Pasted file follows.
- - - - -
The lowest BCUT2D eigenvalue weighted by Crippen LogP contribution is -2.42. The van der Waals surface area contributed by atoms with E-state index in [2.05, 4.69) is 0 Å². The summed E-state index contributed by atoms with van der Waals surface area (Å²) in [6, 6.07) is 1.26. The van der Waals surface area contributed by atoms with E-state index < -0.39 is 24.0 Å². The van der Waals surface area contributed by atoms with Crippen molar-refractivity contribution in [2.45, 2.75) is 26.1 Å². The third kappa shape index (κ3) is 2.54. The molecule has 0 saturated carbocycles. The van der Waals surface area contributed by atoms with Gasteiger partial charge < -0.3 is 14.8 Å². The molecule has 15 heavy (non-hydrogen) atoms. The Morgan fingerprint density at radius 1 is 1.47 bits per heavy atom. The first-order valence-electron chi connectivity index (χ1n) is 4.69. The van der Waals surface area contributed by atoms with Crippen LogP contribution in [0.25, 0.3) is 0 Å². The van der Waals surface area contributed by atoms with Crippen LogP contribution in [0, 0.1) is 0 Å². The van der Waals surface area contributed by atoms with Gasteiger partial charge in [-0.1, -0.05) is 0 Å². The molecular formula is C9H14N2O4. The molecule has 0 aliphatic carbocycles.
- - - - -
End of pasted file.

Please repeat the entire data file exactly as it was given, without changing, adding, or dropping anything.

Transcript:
The lowest BCUT2D eigenvalue weighted by Crippen LogP contribution is -2.42. The van der Waals surface area contributed by atoms with E-state index in [2.05, 4.69) is 0 Å². The summed E-state index contributed by atoms with van der Waals surface area (Å²) in [6, 6.07) is 1.26. The van der Waals surface area contributed by atoms with E-state index < -0.39 is 24.0 Å². The van der Waals surface area contributed by atoms with Crippen molar-refractivity contribution in [2.45, 2.75) is 26.1 Å². The third kappa shape index (κ3) is 2.54. The molecule has 0 saturated carbocycles. The van der Waals surface area contributed by atoms with Gasteiger partial charge < -0.3 is 14.8 Å². The molecule has 15 heavy (non-hydrogen) atoms. The Morgan fingerprint density at radius 1 is 1.47 bits per heavy atom. The first-order valence-electron chi connectivity index (χ1n) is 4.69. The van der Waals surface area contributed by atoms with Crippen LogP contribution in [0.25, 0.3) is 0 Å². The van der Waals surface area contributed by atoms with Crippen LogP contribution in [0, 0.1) is 0 Å². The van der Waals surface area contributed by atoms with Gasteiger partial charge in [-0.1, -0.05) is 0 Å². The molecular formula is C9H14N2O4. The molecule has 0 aliphatic carbocycles.